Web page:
Plant of the Week: Star of Persia

Photo by Ayinde Listhrop

This is certainly a beautiful time of year to visit the High line and perhaps my favorite time of year on the High line other than the fall. Many late spring bloomers are out and about, but be sure to not miss the Allium cristophii, or star of Persia! Allium cristophii is one of the many bulbs you'll see blooming on the High line right now. Allium cristophii is a bulbous ornamental perennial plant. Quite the showstopper, the Allium cristophii blooms in late spring to early summer, featuring an explosion of star shaped flowers. Each flower head will contain around a hundred flowers. The beauty of Allium cristophii peaks in the spring, but the flower heads can persist for months after if taken care of, and make for a stunning addition to dried floral arrangements.

Besides adding a stunning visual element to a garden display, Allium cristophii is also quite attractive to butterflies and bees. The flowers are not fragrant but the leaves will give off the distinct aroma of onions when bruised.

Photo by Ayinde Listhrop

Alliums in general are quite hardy and will tolerate a wide range of growing conditions. They will usually thrive as long as the soil isn't overly damp and water logged as this can cause the bulb to rot. Once established they will become somewhat drought tolerant. They can mostly be found in the Northern hemisphere, particularly Asia, but many alliums are known to be distributed in parts of Africa and South America.

Alliums have had important cultural value dating back to the Victorian ages, where they were a symbol of unity, elegance and patience. Its name references this fact, as the word onion is derived from the middle English word "unyun," which is derived from the French word "oignon." "Oignon," came from the old Latin word "unio," meaning one, or unity. In Egyptian culture, Alliums represented eternity and were frequently buried alongside the Pharaohs. It was believed that the strong scent and magical powers would prompt the dead to breathe again. Because of their antiseptic traits, they were considered useful in the afterlife.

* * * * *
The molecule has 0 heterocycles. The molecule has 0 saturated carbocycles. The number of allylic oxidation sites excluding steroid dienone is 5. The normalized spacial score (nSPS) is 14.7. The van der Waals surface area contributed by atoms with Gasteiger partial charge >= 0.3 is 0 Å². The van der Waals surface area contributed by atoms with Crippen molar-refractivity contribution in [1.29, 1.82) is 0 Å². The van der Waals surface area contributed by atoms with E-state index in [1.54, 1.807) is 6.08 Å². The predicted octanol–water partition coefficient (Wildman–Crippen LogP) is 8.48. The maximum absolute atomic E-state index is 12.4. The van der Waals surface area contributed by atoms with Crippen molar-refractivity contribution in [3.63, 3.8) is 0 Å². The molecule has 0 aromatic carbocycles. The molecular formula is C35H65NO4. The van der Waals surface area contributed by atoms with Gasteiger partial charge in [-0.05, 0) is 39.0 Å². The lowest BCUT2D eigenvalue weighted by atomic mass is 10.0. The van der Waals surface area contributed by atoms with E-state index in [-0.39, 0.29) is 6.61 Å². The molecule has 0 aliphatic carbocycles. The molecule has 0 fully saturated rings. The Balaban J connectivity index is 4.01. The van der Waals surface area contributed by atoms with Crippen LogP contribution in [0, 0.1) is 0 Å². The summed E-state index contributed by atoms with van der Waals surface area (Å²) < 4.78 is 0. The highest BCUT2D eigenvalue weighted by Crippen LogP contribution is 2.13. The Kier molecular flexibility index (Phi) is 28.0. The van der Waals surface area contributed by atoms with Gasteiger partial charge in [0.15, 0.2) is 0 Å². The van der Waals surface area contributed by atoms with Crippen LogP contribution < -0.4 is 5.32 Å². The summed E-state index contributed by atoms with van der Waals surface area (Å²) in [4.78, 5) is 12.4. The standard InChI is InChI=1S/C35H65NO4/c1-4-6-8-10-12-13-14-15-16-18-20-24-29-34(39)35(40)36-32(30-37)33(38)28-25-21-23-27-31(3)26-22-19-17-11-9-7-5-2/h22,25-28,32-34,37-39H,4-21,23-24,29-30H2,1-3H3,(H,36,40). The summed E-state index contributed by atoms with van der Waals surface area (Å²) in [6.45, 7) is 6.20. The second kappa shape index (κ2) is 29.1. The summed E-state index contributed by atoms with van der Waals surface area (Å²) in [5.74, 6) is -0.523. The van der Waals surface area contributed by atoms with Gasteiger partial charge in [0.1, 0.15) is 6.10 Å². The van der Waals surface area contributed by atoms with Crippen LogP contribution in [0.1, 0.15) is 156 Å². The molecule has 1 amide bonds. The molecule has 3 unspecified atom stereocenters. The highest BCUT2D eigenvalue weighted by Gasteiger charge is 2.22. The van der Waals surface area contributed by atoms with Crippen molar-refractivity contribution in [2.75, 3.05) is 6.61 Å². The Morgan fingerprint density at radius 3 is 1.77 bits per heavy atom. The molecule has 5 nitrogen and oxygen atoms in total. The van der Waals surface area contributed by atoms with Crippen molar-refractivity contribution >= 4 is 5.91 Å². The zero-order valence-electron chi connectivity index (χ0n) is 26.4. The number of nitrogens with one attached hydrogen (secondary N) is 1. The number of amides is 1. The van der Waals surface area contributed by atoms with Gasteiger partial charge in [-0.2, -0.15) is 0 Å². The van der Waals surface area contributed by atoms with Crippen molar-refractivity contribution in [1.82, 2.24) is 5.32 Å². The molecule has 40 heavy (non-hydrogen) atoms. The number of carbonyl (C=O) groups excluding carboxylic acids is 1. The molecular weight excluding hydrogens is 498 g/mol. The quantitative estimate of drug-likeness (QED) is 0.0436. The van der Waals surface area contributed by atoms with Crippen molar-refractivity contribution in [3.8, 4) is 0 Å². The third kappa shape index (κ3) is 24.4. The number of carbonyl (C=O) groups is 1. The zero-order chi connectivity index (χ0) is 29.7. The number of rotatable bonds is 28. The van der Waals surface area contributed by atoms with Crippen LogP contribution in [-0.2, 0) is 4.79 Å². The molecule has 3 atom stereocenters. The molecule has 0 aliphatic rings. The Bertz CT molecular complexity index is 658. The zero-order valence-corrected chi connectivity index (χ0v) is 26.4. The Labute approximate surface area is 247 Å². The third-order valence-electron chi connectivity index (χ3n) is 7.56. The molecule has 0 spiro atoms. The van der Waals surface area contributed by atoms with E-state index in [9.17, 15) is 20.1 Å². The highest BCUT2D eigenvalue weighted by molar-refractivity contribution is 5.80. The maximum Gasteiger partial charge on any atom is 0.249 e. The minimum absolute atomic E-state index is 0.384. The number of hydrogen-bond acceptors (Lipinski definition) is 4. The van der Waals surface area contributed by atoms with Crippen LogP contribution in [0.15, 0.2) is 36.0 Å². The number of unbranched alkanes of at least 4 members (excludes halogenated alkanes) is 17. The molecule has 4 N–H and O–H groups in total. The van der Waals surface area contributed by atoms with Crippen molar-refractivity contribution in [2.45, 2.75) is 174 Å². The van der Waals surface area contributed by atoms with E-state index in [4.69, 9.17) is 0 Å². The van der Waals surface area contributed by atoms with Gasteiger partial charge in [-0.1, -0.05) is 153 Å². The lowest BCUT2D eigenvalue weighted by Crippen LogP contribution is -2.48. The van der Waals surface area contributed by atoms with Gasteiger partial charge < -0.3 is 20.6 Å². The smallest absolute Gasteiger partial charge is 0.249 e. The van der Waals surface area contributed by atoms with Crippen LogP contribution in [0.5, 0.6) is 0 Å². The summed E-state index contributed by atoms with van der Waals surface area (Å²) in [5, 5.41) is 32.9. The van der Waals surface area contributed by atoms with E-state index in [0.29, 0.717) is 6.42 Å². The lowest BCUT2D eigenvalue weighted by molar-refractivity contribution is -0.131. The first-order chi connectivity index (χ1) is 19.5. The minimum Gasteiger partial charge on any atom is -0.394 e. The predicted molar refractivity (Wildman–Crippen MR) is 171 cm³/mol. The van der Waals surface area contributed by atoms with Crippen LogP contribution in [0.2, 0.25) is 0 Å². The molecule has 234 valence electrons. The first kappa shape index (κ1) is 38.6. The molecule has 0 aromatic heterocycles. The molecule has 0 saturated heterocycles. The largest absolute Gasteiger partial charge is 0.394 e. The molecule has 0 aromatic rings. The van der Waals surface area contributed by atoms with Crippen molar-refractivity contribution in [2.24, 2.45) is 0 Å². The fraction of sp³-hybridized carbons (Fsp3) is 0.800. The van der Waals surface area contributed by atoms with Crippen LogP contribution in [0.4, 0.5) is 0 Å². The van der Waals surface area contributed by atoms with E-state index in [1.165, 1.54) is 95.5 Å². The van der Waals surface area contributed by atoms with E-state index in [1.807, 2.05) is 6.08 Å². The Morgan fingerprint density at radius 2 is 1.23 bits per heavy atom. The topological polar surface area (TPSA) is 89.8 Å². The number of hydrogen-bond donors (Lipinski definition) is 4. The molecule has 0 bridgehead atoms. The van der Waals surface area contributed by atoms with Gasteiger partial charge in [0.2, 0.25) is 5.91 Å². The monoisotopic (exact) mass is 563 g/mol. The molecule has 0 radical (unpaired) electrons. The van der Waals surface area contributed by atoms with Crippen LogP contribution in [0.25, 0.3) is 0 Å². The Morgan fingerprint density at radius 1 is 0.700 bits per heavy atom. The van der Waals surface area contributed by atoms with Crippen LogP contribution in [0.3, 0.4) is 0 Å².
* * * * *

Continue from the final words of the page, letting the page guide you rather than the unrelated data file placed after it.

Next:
The true origin of Alliums is still a subject of much debate, but evidence suggests that Alliums were first domesticated in parts of central Asia, in and around Pakistan, Afghanistan, Tajikistan and northern Iran. They were then likely to be brought to the Middle East by Marco Polo and other traders and travelers along the silk road.

Photo by Ayinde Listhrop
Allium cristophii belongs to the Amaryllidaceae family. The Amaryllidaceae family contains over 1600 species of flowering plants, most of which are distributed in tropical and sub-tropical regions. Members of this family are typically bulbous with basal leaves. Fruits will usually take the form of dried capsules, as in the case of the Allium cristophii, or fleshy berries

Allium cristophii loves full sun and mildly moist, rich soils. It is a relatively low maintenance plant and will generally thrive as long as the soil isn't allowed to stay too wet. Plant in the fall, 4 to 5 inches deep. Be sure not to plant them upside down! If you're unsure which way is up, they can be planted on their sides and the bulb will adjust itself. Bulbs can also be divided in the fall and planted immediately, or placed into cold storage for future use. Be aware, that Alliums and many other bulbs need a period of cold stratification, as this simulates winter. Bulbs may not grow without this period of cold.

USDA zone 4-10.

You can see the Allium cristophii on the Hudson River overlook between 14th and 16th Streets, the Philip A. & Lisa Maria Falcone Flyover between 25th and 26th Streets and the Wildflower Field & Radial Plantings between 27th and 30th Streets.

The High Line's planting design is inspired by the self-seeded landscape that grew up between rail tracks after the trains stopped running in the 1980s. Today, the High Line includes more than 500 species of perennials, grasses, shrubs, and trees – each chosen for their hardiness, adaptability, diversity, and seasonal variation in color and texture. Some of the species that originally grew on the High Line's rail bed are reflected in the park landscape today. Every week we share one of our gardeners' current favorites with you.

Our horticultural team counts on members and friends like you to help keep the High Line beautiful and thriving. Join our community of supporters who play an essential role in the High Line's most important gardening projects.

TD Bank is the Presenting Green Sponsor of the High Line.

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